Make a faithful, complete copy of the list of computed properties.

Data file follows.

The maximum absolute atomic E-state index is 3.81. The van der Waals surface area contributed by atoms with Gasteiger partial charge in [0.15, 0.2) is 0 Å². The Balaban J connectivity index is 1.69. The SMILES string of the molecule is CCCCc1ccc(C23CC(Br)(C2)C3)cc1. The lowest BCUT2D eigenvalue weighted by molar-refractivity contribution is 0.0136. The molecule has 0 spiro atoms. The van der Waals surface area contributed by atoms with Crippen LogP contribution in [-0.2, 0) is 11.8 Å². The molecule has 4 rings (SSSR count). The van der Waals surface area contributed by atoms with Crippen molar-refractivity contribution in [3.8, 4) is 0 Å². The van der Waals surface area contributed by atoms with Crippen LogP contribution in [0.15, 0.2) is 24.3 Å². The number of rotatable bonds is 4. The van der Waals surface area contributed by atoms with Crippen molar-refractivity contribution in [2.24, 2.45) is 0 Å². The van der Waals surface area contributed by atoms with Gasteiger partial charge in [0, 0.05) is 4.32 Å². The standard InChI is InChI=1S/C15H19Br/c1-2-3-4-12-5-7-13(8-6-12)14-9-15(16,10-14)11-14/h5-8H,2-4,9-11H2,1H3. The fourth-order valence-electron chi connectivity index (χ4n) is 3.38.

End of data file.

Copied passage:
The maximum absolute atomic E-state index is 3.81. The van der Waals surface area contributed by atoms with Gasteiger partial charge in [0.15, 0.2) is 0 Å². The Balaban J connectivity index is 1.69. The SMILES string of the molecule is CCCCc1ccc(C23CC(Br)(C2)C3)cc1. The lowest BCUT2D eigenvalue weighted by molar-refractivity contribution is 0.0136. The molecule has 0 spiro atoms. The van der Waals surface area contributed by atoms with Crippen LogP contribution in [-0.2, 0) is 11.8 Å². The molecule has 4 rings (SSSR count). The van der Waals surface area contributed by atoms with Crippen molar-refractivity contribution in [3.8, 4) is 0 Å². The van der Waals surface area contributed by atoms with Crippen LogP contribution in [0.15, 0.2) is 24.3 Å². The number of rotatable bonds is 4. The van der Waals surface area contributed by atoms with Crippen molar-refractivity contribution in [2.24, 2.45) is 0 Å². The van der Waals surface area contributed by atoms with Gasteiger partial charge in [0, 0.05) is 4.32 Å². The standard InChI is InChI=1S/C15H19Br/c1-2-3-4-12-5-7-13(8-6-12)14-9-15(16,10-14)11-14/h5-8H,2-4,9-11H2,1H3. The fourth-order valence-electron chi connectivity index (χ4n) is 3.38.